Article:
Key Takeaways

  • In an analysis of safety reports involving medication errors for surgical procedures, investigators determined that 95% of the errors were preventable with clinical decision support algorithms
  • Certain error types, such as wrong medication and wrong dose, were more likely to be preventable
  • Results from the study indicate that whenever possible, clinical decision support software should be used in operating rooms to help safeguard patients’ health

A new study by investigators from Massachusetts General Hospital, a founding member of the Mass General Brigham healthcare system, reveals that computer software that helps inform clinicians’ decisions about a patient's care can prevent 95% of medication errors in the operating room. The findings are reported in Anesthesia & Analgesia.

“Medication errors in the operating room have high potential for patient harm,” said senior author Karen C. Nanji, MD, MPH, a physician investigator in the Department of Anesthesia, Critical Care, and Pain Medicine at Massachusetts General Hospital and an associate professor in the Department of Anesthesia at Harvard Medical School. “Clinical decision support involves comprehensive software algorithms that provide evidence-based information to clinicians at the point-of-care to enhance decision-making and prevent errors.”

“While clinical decision support improves both efficiency and quality of care in operating rooms, it is still in the early stages of adoption,” added first author Lynda Amici, DNP, CRNA, of Cooper University Hospital (who was at Massachusetts General Hospital at the time of this study).

For the study, Nanji, Amici, and their colleagues obtained all safety reports involving medication errors documented by anesthesia clinicians for surgical procedures from August 2020 to August 2022 at Massachusetts General Hospital. Two independent reviewers classified each error by its timing and type, whether it was associated with patient harm and the severity of that harm, and whether it was preventable by clinical decision support algorithms.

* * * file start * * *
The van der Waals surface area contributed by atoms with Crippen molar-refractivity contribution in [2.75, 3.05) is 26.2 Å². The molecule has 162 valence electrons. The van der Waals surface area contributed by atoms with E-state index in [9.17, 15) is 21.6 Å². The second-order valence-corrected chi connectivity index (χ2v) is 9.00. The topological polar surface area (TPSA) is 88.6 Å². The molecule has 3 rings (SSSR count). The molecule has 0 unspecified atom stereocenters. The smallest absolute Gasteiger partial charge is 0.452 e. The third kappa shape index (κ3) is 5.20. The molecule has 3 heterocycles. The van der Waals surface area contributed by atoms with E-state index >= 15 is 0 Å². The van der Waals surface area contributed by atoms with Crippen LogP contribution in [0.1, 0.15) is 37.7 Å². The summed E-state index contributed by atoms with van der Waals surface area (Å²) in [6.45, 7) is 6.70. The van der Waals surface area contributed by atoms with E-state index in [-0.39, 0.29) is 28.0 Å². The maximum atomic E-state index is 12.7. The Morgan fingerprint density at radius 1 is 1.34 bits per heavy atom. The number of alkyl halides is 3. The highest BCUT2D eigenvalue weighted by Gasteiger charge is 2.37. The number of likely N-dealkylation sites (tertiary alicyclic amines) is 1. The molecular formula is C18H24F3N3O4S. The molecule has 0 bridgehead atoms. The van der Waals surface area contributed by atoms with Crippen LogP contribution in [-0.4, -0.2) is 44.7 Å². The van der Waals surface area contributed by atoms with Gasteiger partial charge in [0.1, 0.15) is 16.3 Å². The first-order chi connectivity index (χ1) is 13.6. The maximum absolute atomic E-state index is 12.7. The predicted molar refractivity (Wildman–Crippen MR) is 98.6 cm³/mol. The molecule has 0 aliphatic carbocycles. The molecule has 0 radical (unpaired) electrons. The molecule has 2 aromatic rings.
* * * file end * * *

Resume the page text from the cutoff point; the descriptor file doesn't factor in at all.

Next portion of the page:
The reviewers assessed 127 safety reports involving 80 medication errors, and they found that 76 (95%) of the errors would have been prevented by clinical decision support. Certain error types, such as wrong medication and wrong dose, were more likely to be preventable by clinical decision support algorithms than other error types.

“Our results support emerging guidelines from the Institute for Safe Medication Practices and the Anesthesia Patient Safety Foundation that recommend the use of clinical decision support to prevent medication errors in the operating room,” said Nanji. “Massachusetts General Hospital researchers have designed and built a comprehensive intraoperative clinical decision support software platform, called GuidedOR, that improves both quality of care and workflow efficiency. GuidedOR is currently implemented at our hospital and is being adopted at additional Mass General Brigham sites to make surgery and anesthesia safer for patients.”

Nanji noted that future research should include large multi-center randomized controlled trials to more precisely measure the effect of clinical decision support on medication errors in the operating room.

Authorship: Lynda D. Amici DNP, CRNA; Maria van Pelt, PhD, CRNA, FAAN; Laura Mylott, RN, PhD, NEA-BC; Marin Langlieb, BA; and Karen C. Nanji, MD, MPH.

Research support was provided from institutional and/or departmental sources from Massachusetts General Hospital’s Department of Anesthesia, Critical Care, and Pain Medicine. Dr. Nanji is additionally supported by a grant from the Doris Duke Foundation.

Paper cited: Amici LD et al. “Clinical Decision Support as a Prevention Tool for Medication Errors in the Operating Room: A Retrospective Cross-Sectional Study.” Anesthesia & Analgesia DOI: 10.1213/ANE.0000000000007058.